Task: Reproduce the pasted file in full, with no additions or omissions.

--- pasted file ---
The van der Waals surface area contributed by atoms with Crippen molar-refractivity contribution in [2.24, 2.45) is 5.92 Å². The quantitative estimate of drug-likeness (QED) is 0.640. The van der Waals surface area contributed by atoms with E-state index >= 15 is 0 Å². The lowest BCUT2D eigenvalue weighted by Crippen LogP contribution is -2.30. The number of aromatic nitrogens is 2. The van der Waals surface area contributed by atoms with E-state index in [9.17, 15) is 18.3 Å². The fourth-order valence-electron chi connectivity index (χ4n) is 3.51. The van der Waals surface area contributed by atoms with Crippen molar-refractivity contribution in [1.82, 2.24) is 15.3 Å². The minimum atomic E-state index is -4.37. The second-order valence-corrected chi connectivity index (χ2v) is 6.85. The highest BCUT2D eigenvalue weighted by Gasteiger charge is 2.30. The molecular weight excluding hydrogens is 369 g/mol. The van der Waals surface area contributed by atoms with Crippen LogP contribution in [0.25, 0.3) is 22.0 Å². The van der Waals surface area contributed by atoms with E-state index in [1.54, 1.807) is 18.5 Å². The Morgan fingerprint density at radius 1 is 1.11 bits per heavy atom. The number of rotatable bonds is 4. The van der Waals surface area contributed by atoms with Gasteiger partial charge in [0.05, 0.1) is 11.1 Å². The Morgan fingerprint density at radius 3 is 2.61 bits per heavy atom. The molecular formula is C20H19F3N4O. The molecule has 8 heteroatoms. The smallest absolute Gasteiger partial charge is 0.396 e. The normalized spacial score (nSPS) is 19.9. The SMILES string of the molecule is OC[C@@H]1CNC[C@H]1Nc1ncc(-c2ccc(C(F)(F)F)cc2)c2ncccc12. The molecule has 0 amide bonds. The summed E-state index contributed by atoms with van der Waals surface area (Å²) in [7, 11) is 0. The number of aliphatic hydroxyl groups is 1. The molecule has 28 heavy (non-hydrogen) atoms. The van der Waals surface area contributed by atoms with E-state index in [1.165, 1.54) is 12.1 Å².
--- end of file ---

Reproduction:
The van der Waals surface area contributed by atoms with Crippen molar-refractivity contribution in [2.24, 2.45) is 5.92 Å². The quantitative estimate of drug-likeness (QED) is 0.640. The van der Waals surface area contributed by atoms with E-state index >= 15 is 0 Å². The lowest BCUT2D eigenvalue weighted by Crippen LogP contribution is -2.30. The number of aromatic nitrogens is 2. The van der Waals surface area contributed by atoms with E-state index in [9.17, 15) is 18.3 Å². The fourth-order valence-electron chi connectivity index (χ4n) is 3.51. The van der Waals surface area contributed by atoms with Crippen molar-refractivity contribution in [1.82, 2.24) is 15.3 Å². The minimum atomic E-state index is -4.37. The second-order valence-corrected chi connectivity index (χ2v) is 6.85. The highest BCUT2D eigenvalue weighted by Gasteiger charge is 2.30. The molecular weight excluding hydrogens is 369 g/mol. The van der Waals surface area contributed by atoms with Crippen LogP contribution in [0.25, 0.3) is 22.0 Å². The van der Waals surface area contributed by atoms with E-state index in [1.54, 1.807) is 18.5 Å². The Morgan fingerprint density at radius 1 is 1.11 bits per heavy atom. The number of rotatable bonds is 4. The van der Waals surface area contributed by atoms with Gasteiger partial charge in [0.05, 0.1) is 11.1 Å². The Morgan fingerprint density at radius 3 is 2.61 bits per heavy atom. The molecular formula is C20H19F3N4O. The molecule has 8 heteroatoms. The smallest absolute Gasteiger partial charge is 0.396 e. The normalized spacial score (nSPS) is 19.9. The SMILES string of the molecule is OC[C@@H]1CNC[C@H]1Nc1ncc(-c2ccc(C(F)(F)F)cc2)c2ncccc12. The molecule has 0 amide bonds. The summed E-state index contributed by atoms with van der Waals surface area (Å²) in [7, 11) is 0. The number of aliphatic hydroxyl groups is 1. The molecule has 28 heavy (non-hydrogen) atoms. The van der Waals surface area contributed by atoms with E-state index in [1.165, 1.54) is 12.1 Å².